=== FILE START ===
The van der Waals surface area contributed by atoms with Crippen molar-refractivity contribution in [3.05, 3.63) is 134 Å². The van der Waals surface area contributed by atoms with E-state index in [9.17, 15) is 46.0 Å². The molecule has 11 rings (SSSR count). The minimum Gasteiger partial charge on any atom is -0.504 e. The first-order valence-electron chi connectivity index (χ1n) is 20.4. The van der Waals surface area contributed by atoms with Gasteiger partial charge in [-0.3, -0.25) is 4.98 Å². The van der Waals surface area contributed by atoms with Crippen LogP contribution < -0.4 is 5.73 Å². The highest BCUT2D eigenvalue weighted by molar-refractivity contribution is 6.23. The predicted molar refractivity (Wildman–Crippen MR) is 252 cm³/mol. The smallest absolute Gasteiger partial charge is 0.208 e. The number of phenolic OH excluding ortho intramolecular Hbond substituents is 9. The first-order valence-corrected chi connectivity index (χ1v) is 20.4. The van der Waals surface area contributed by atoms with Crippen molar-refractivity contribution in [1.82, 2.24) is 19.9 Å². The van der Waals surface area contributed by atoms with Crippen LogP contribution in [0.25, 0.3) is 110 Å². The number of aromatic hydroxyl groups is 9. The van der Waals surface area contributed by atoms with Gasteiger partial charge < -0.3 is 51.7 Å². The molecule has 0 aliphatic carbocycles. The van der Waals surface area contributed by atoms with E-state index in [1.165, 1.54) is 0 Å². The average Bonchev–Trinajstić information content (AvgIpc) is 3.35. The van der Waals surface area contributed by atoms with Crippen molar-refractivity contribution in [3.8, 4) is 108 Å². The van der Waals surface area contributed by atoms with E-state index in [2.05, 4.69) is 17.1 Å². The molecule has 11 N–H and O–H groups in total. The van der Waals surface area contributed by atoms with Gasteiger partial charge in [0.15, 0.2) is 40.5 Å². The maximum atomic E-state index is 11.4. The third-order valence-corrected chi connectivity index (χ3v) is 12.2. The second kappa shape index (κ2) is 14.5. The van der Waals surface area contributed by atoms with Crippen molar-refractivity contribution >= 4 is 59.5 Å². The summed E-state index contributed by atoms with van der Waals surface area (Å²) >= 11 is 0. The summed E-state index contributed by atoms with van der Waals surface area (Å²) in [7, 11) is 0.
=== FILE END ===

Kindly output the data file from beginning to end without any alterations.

The van der Waals surface area contributed by atoms with Crippen molar-refractivity contribution in [3.05, 3.63) is 134 Å². The van der Waals surface area contributed by atoms with E-state index in [9.17, 15) is 46.0 Å². The molecule has 11 rings (SSSR count). The minimum Gasteiger partial charge on any atom is -0.504 e. The first-order valence-electron chi connectivity index (χ1n) is 20.4. The van der Waals surface area contributed by atoms with Gasteiger partial charge in [-0.3, -0.25) is 4.98 Å². The van der Waals surface area contributed by atoms with Crippen LogP contribution < -0.4 is 5.73 Å². The highest BCUT2D eigenvalue weighted by molar-refractivity contribution is 6.23. The predicted molar refractivity (Wildman–Crippen MR) is 252 cm³/mol. The smallest absolute Gasteiger partial charge is 0.208 e. The number of phenolic OH excluding ortho intramolecular Hbond substituents is 9. The first-order valence-corrected chi connectivity index (χ1v) is 20.4. The van der Waals surface area contributed by atoms with Crippen molar-refractivity contribution in [1.82, 2.24) is 19.9 Å². The van der Waals surface area contributed by atoms with Crippen LogP contribution in [0.25, 0.3) is 110 Å². The number of aromatic hydroxyl groups is 9. The van der Waals surface area contributed by atoms with Gasteiger partial charge < -0.3 is 51.7 Å². The molecule has 0 aliphatic carbocycles. The van der Waals surface area contributed by atoms with E-state index in [1.165, 1.54) is 0 Å². The average Bonchev–Trinajstić information content (AvgIpc) is 3.35. The van der Waals surface area contributed by atoms with Crippen molar-refractivity contribution in [3.8, 4) is 108 Å². The van der Waals surface area contributed by atoms with E-state index in [2.05, 4.69) is 17.1 Å². The molecule has 11 N–H and O–H groups in total. The van der Waals surface area contributed by atoms with Gasteiger partial charge in [0.15, 0.2) is 40.5 Å². The maximum atomic E-state index is 11.4. The third-order valence-corrected chi connectivity index (χ3v) is 12.2. The second kappa shape index (κ2) is 14.5. The van der Waals surface area contributed by atoms with Crippen molar-refractivity contribution >= 4 is 59.5 Å². The summed E-state index contributed by atoms with van der Waals surface area (Å²) >= 11 is 0. The summed E-state index contributed by atoms with van der Waals surface area (Å²) in [7, 11) is 0.